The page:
“The next three years are critical as the programme moves into a high-risk period of trials, testing and training. The technology is innovative and operational unknowns, which will only become clear during testing, may affect plans and increase costs.

“To recover earlier delays, the department has already compressed the timetable and is running some testing in parallel with other tasks.

“The closely timed sequence of tasks offers no further room for slippage and there remain significant risks to value for money.”

The NAO said the MoD was already facing a 1% to 2% cost overrun on the £6.2 billion budget for building the ships, while the forecast £5.8 billion earmarked for the US-built Lightning II fighters could be affected by fluctuations in the value of sterling.

In the longer term, the NAO said the deployment of the carriers would have far-reaching implications for the way the Navy operates with a “significant proportion” of the fleet required to support and protect them.

The formation of a carrier task group is likely to account for about 27% of the Navy’s fleet by tonnage and 20% of the personnel needed to crew the fleet.

“Currently, the Navy carries out multiple operations concurrently using single ships. This means the Navy will need to change fundamentally how it operates and make judgements on priorities,” the NAO said.

Original post mirror.co.uk


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Saab respond to Indian Navy request for information (RFI) with Gripen M

Saab shifts Gripen M focus from Brazil to India

15 March 2017

Saab is to continue development of the maritime variant of its Gripen E combat aircraft, with attention now being focused on a sale to India following Brazil’s recent decision to axe its Sao Paulo aircraft carrier.

Speaking on 15 March during the company’s annual Gripen seminar in Stockholm, Jerker Ahlqvist, head of the Gripen business unit, said that Saab will respond to an Indian Navy request for information (RFI) with the Gripen M (Maritime) that is it has been developing with UK and Brazilian engineers.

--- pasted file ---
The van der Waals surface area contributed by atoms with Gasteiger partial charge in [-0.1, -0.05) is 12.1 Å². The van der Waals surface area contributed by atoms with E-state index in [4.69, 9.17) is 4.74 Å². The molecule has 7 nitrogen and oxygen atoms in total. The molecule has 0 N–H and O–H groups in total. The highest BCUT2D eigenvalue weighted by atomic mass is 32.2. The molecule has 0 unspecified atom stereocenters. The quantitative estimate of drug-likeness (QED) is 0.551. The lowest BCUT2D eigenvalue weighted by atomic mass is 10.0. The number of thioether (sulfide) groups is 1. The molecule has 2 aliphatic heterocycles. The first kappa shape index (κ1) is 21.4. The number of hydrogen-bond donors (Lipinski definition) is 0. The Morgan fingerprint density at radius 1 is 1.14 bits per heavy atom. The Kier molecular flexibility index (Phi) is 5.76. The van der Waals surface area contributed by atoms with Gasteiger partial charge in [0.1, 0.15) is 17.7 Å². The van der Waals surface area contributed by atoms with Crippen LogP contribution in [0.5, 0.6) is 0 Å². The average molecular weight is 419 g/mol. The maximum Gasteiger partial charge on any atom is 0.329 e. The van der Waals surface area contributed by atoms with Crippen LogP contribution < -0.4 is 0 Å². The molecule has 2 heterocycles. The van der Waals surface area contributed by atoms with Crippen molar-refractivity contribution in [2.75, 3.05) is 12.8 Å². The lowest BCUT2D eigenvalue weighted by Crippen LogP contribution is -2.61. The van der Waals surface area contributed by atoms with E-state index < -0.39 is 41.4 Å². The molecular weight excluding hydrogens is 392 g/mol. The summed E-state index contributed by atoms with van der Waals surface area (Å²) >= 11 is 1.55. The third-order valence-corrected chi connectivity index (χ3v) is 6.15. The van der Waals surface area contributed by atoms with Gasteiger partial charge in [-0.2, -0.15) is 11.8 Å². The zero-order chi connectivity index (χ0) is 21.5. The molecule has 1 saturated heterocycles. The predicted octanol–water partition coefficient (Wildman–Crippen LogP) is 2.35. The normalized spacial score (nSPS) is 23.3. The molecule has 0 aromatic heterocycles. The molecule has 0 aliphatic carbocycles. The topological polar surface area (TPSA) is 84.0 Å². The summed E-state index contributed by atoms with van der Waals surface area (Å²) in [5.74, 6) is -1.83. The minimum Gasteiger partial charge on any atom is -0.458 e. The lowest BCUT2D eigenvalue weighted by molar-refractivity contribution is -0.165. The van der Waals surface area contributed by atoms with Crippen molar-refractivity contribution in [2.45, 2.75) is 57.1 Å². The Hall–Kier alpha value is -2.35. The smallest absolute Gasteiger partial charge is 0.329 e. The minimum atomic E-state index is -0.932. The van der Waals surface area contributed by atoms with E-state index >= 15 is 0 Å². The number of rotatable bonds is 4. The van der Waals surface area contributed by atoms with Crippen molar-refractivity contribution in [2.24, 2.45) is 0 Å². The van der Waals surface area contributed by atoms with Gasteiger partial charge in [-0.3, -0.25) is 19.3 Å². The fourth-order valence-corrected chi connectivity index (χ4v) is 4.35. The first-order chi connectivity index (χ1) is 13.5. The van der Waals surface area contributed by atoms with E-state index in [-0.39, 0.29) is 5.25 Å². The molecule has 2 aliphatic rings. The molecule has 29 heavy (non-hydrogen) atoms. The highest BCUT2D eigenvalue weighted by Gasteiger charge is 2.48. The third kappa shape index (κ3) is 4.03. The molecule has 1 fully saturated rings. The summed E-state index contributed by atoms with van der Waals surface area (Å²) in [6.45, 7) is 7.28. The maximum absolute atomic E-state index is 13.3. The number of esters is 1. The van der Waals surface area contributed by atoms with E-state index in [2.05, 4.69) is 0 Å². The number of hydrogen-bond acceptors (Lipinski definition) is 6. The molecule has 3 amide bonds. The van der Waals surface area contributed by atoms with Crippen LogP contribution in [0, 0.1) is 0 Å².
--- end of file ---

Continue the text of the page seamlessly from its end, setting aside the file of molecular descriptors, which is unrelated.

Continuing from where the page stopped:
“There is an RFI from India for a carrier aircraft, and we are responding with the Gripen [M]. We see potential for the Gripen [M] and hopefully it will become a full development programme,” Ahlqvist said.

The Gripen M (also known as the Sea Gripen) is still in its concept stage and is not yet a full development programme. “We are still in the phase of concept studies at the moment, and we are evaluating the market needs. We have used UK engineers with Harrier experience in the past, and now we have Brazilian engineers working on the project,” Ahlqvist added.

First revealed by Saab in 2010, the Gripen M concept features a number of navalised enhancements to the baseline Gripen E fighter to make it suitable for carrier operations. These include a strengthened undercarriage, bigger brakes, and a beefed-up tail hook. The standard Gripen already has a large number of the attributes for carrier operations, such as a high precision landing capability, a high pitch and roll rate authority and precision glide slope control, a reinforced airframe, and enhanced anti-corrosion protection. Its undercarriage and airframe is already capable of a sink rate of 15 ft/s, although this would need to be increased to about 25 ft/s for carrier operations. “The Gripen is designed for narrow roads, and so would be perfect for carrier operations,” Ahlqvist said.

Original post janes.com